We Killed: The Rise of Women in American Comedy by Yael Kohen

We Killed is described as “a very oral history,” riffing on the nature of stand-up comedy and the way the book is constructed. What started as an article for Marie Clare became a book. Yael Kohen took interviews with comedians, club owners, writers, TV executives, actors, managers, etc. and stitched them together to give the history around people and TV shows a narrative shape and focus. Also, the We Killed is broken into sections that mark transitions in TV/stand-up/performative comedy. Kohen starts with the likes of Phyllis Diller and Joan Rivers. The first big transition shift was away from jokes to Lily Tomlin and her characters (with which I am not familiar). Then, Kohen covers TV performers like Mary Tyler Moore and Carol Burnett. Going back to stand-up and women no one knew what to do with, we hear about Whoopi Goldberg and Elayne Boosler.

Finally, I got to a time period I remember: Roseanne Barr, Ellen DeGeneres, and Paula Poundstone doing stand up! This was a time of joke telling, but soon transitioned to comedians telling stories about who they are as individuals with Janeane Garofalo at the helm. We Killed wraps up with “the girls’ club” at Saturday Night Live (Tina Fey, Amy Poehler, Maya Rudolph) and what Kohen suggests are the feminine/sexy comedians like Sarah Silverman and Chelsea Handler.

My first concerns was whether I would remember who’s who in each chapter. When a person is first introduced, he/she gets some brief credentials (a longer list of why the interviewee is important is contained at the front of the book). After, the person’s name alone is used. However, thanks to Kohen’s impressive weaving of interviews to create a narrative, I never felt confused. And with the exception of a few paragraphs Kohen writes to provide transitions, the whole book comes straight from interviews, giving it authenticity and an conversational style.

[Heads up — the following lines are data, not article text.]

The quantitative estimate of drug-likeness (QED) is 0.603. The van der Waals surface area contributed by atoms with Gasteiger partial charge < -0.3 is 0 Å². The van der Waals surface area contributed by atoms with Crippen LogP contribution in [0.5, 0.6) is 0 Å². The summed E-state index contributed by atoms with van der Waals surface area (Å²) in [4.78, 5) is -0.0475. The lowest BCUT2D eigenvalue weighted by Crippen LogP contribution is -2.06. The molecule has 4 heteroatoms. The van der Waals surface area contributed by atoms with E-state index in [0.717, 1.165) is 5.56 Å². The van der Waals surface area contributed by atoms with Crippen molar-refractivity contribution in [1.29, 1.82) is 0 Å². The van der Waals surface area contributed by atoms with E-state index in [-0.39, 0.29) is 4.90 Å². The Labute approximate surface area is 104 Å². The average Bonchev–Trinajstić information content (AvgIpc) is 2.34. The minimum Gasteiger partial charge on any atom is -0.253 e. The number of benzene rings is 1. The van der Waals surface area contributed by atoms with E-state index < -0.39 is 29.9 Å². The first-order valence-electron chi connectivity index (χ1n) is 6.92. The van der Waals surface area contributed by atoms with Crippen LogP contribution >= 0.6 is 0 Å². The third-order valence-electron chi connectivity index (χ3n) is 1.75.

While the early names were somewhat lost on me (I conflated Phyllis Diller and Joan Rivers in my mind), Kohen made it easy to follow why each writer and performer was important in the context of the time period. If a comedian is still alive, I may place her one way now and see her in a new light after reading about her origins. Joan Rivers comes to mind, yelling at celebrities with her daughter on the red carpet, but was described as a trailblazer with improv roots in the 1960s. Lily Tomlin’s pivotal work I didn’t know about, but love her as the co-star of Grace and Frankie on Netflix.

And I learned about what it was like to be woman in a certain time period based on the treatment and desires of female comics on prime-time TV. Marlo Thomas, whom I know from St. Jude Children’s Research Hospital commercials (which her father founded), taught me about “a woman’s place” as a comedic actor on a TV show:

I could see very clearly that I didn’t want to be the wife of somebody, or the secretary of somebody, or the daughter of somebody. I wanted to carry the story as opposed to just being an appendage of the story, which is what women were on television.

Marlo Thomas, Phyllis Diller, Maya Rudolph, and Kathy Griffin. Photo Credit.

Yael Kohen includes mini chapters titled “In the Spot” in which she looks at either a mover-shaker or small group. The one that made me furious was a look at the “boys’ club” days of Saturday Night Live, including John Belushi, Chevy Chase, and Dan Aykroyd. According to Anne Beatts, who was a writer for SNL from 1975-1980, Belushi constantly demanded the female employees be fired and refused to be in any sketches women wrote. Though I loved Chevy Chase in his family vacation films, I can’t stand him in any other movies. Always, Chase ends up with a naked woman (Caddyshack) or grabbing a female actor’s breast (Spies Like Us)– moments in the script that have zero logic to any female viewer and were obviously written by men to appease his desires.